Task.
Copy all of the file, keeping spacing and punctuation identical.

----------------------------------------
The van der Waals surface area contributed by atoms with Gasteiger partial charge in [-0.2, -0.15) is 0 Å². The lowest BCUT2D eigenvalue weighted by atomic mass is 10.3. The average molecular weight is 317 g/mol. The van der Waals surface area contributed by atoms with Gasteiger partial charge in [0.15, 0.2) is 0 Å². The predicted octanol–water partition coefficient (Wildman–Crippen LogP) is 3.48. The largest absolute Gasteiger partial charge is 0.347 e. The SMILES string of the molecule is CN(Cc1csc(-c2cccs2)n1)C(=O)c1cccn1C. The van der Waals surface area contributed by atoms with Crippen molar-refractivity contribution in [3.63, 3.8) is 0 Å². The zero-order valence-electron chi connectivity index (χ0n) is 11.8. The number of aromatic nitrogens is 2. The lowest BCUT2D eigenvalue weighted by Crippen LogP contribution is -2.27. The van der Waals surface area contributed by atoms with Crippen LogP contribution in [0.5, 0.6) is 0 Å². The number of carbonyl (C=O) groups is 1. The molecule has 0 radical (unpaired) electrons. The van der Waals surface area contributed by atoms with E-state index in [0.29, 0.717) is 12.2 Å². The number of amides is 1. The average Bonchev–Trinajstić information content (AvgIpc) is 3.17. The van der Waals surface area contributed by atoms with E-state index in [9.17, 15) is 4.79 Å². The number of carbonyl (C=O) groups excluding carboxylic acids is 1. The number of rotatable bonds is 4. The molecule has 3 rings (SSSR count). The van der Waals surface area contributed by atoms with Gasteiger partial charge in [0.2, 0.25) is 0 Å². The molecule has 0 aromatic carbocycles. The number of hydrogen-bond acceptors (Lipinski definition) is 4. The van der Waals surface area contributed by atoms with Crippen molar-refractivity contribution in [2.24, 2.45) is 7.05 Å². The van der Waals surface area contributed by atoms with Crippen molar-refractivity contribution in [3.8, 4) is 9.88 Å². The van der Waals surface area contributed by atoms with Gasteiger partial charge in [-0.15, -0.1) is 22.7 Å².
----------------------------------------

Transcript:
The van der Waals surface area contributed by atoms with Gasteiger partial charge in [-0.2, -0.15) is 0 Å². The lowest BCUT2D eigenvalue weighted by atomic mass is 10.3. The average molecular weight is 317 g/mol. The van der Waals surface area contributed by atoms with Gasteiger partial charge in [0.15, 0.2) is 0 Å². The predicted octanol–water partition coefficient (Wildman–Crippen LogP) is 3.48. The largest absolute Gasteiger partial charge is 0.347 e. The SMILES string of the molecule is CN(Cc1csc(-c2cccs2)n1)C(=O)c1cccn1C. The van der Waals surface area contributed by atoms with Crippen molar-refractivity contribution in [3.63, 3.8) is 0 Å². The zero-order valence-electron chi connectivity index (χ0n) is 11.8. The number of aromatic nitrogens is 2. The lowest BCUT2D eigenvalue weighted by Crippen LogP contribution is -2.27. The van der Waals surface area contributed by atoms with Crippen LogP contribution in [0.5, 0.6) is 0 Å². The number of carbonyl (C=O) groups is 1. The molecule has 0 radical (unpaired) electrons. The van der Waals surface area contributed by atoms with E-state index in [0.29, 0.717) is 12.2 Å². The number of amides is 1. The average Bonchev–Trinajstić information content (AvgIpc) is 3.17. The van der Waals surface area contributed by atoms with E-state index in [9.17, 15) is 4.79 Å². The number of carbonyl (C=O) groups excluding carboxylic acids is 1. The number of rotatable bonds is 4. The molecule has 3 rings (SSSR count). The van der Waals surface area contributed by atoms with Gasteiger partial charge in [0.2, 0.25) is 0 Å². The molecule has 0 aromatic carbocycles. The number of hydrogen-bond acceptors (Lipinski definition) is 4. The van der Waals surface area contributed by atoms with Crippen molar-refractivity contribution in [2.24, 2.45) is 7.05 Å². The van der Waals surface area contributed by atoms with Crippen molar-refractivity contribution in [3.8, 4) is 9.88 Å². The van der Waals surface area contributed by atoms with Gasteiger partial charge in [-0.15, -0.1) is 22.7 Å².